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Retrospec Squeeze Box Review

Thanks to a Talkbass member I was able to get my hands on one of the newer reissues of the Squeeze Box. The Squeeze Box is a high voltage all tube transformerless design in a "stomp box" format. I put stomp box in quotes because it is not small, but it does have a foot switch. It's not going to fit your Pedaltrain nano board though.

But if you can deal with its size and the 120 volt power requirements The Retrospec Squeeze Box is a fantastic sounding piece of gear.

From the Retrospec web site, the Squeeze Box Features: -High Voltage, all tube, transformerless design -Classic, studio quality optical compression -Hi impedance input to get the most out of your instrument -Tube buffered 1/4” output -Mic level balanced xlr output -Internal linear power supply for stability and reliability -Gain, threshold, and ratio control, with independently activateable passive eq circuit -Noiseless switching between compression and dry signal -Solid Aluminum chassis construction - Frequency response-10Hz-40KHz +/-1dB

The In and Out jacks are mounted on the top facing side of the Squeeze Box. There are four knobs and three toggle switches.

The Power toggle switches the unit on and off with a corresponding LED lighting to indicate power. The second toggle activates the EQ feature allowing it to be in or out of the circuit. Nice! The third toggle is a threshold switch allowing for different amounts of sensitivity at the input and accommodating a wide variety of instruments.

A green LED lights indicating the compressor is activated via the foot switch.

The Out knob controls the amount of volume output. There is plenty of gain on tap.

The EQ knob is basically a sort of treble cut and doesn't seem to impact lows or mids much (if at all).

The Ratio knob adjusts the ratio of compression and visibly indicates the ratios around the knob. There is a wide range here providing for very subtle compression (1:1) all the way to 20:1 for some nice squish and limiting.

The Threshold knob indicates the input level at which the compressor kicks in is also marked around the knob. I had no issue with headroom with any of my basses though I needed to adjust the threshold to accommodate each. That's to be expected though and I had no issue dialing in quickly.

There is a 4-way LED on the face below the Threshold knob that indicates the amount of compression.

There is also an XLR out for running direct. Retrospec says the output of the XLR is 20 dB lower than the 1/4" one. I was not able to test the XLR output.

The foot switch is pretty quiet but is not true bypass.

Inside the enclosure are two tubes and nice circuitry. It does get warm.

Do you know the feeling when you plug in a piece of gear, fire it up, and the result puts a smile on your face? This one put a smile on my face right away. I initially left the EQ off and set the ratio at 4:1 and threshold around 10:00 so the LED meter bounced to the -3db indicator range. Wow! I noticed it sounded very clear and transparent but big, smooth, and round in a very pleasing way. True "studio sound" is what comes to mind. It's got a nice warm feel to it but not in a wooly dark sort of way. It's an exciting tone. It has a presence that is not sterile in any way but it won't radically color your tone either. It's all you, but better. Much better.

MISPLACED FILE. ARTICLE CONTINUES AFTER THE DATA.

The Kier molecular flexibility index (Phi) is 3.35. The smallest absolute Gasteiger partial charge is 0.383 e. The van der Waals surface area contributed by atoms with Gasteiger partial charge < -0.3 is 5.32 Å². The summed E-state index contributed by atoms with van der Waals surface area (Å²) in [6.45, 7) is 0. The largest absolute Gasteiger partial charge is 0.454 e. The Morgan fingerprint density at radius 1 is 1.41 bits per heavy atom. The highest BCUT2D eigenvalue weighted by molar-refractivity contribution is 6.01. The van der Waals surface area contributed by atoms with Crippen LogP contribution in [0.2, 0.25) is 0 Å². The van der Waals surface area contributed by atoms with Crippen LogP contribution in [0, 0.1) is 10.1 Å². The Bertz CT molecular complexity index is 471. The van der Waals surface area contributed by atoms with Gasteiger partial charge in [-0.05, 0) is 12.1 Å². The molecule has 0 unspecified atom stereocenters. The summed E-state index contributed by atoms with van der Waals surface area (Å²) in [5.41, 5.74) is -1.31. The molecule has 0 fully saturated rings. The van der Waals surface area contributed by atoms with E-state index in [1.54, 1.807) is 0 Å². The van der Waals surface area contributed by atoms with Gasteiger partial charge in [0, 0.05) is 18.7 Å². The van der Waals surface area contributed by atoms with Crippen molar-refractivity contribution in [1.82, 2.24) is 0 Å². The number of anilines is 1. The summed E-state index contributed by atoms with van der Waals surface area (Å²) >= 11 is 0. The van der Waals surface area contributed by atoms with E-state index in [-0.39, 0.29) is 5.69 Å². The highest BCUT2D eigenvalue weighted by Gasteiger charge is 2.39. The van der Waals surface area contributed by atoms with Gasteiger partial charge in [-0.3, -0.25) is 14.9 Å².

Cranking the ratio (all the way clockwise) and lowering the threshold even further and the Squeeze Box gets squishy and some of that dip and swell effect comes through. If that's your thing you'll find the Squeeze Box very pleasing.

To my ear, the Squeeze Box maintains lows, mids, and highs very well. What goes in is what comes out, just more "enriched" with tubey goodness in a very natural way.

I've read where people complain about the Squeeze Box being noisy and susceptible to electronic interference. I did not notice anything significant. It is not the most quiet of compressors but isn't on the noisiest side of the spectrum either.

This is a compressor that sounds good across the whole range. From subtle transparent smoothing to full-on squish, it sounds great.

I imagine people will want to compare the Squeeze Box to the Effectrode PC-2A and while there are similarities, they are quite different in sound and feel. To my ear, the Effectrode colors the tone more with more audible harmonic content. The Squeeze Box is more transparent with stronger highs. The Squeeze Box is the more "hi-fi" sounding of the two but certainly not in a sterile sort of way. The Effectrode is capable of a lot of squish (if you dial it in) and that squish doesn't feel as natural as the Squeeze Box. But the Squeeze Box is much bigger. Because of their power requirements neither would be considered pedal board friendly.

I've been comparing it mostly to the Diamond, FEA CB-CL, Hyper Luminal, Ampeg Opto Comp, and Amptweaker PressuRizer. To my ear, the Squeeze Box has a little of the "excitement" that the Ampeg Opto Comp and Diamond add, but much better compression range than either of those. The PressuRizer seems similar in terms of its "bigness" and smoothing. The PressuRizer has similarities in tone. The FEA sounds more sterile, for lack of a better word, when compared directly to the Squeeze Box. It's not a bad thing, its just that the Squeeze Box has a little more of a "juicy" sound. Obviously, each of these compressors have unique features and benefits beyond just the sound.

These things are expensive. Whether the cost is justified is up to you but the Squeeze Box is a great sounding tool.

I'd like to say thanks to the Talkbass member who sent me this compressor for review.

Retail price: $700 Also available for purchase through the Retrospec Reverb store.

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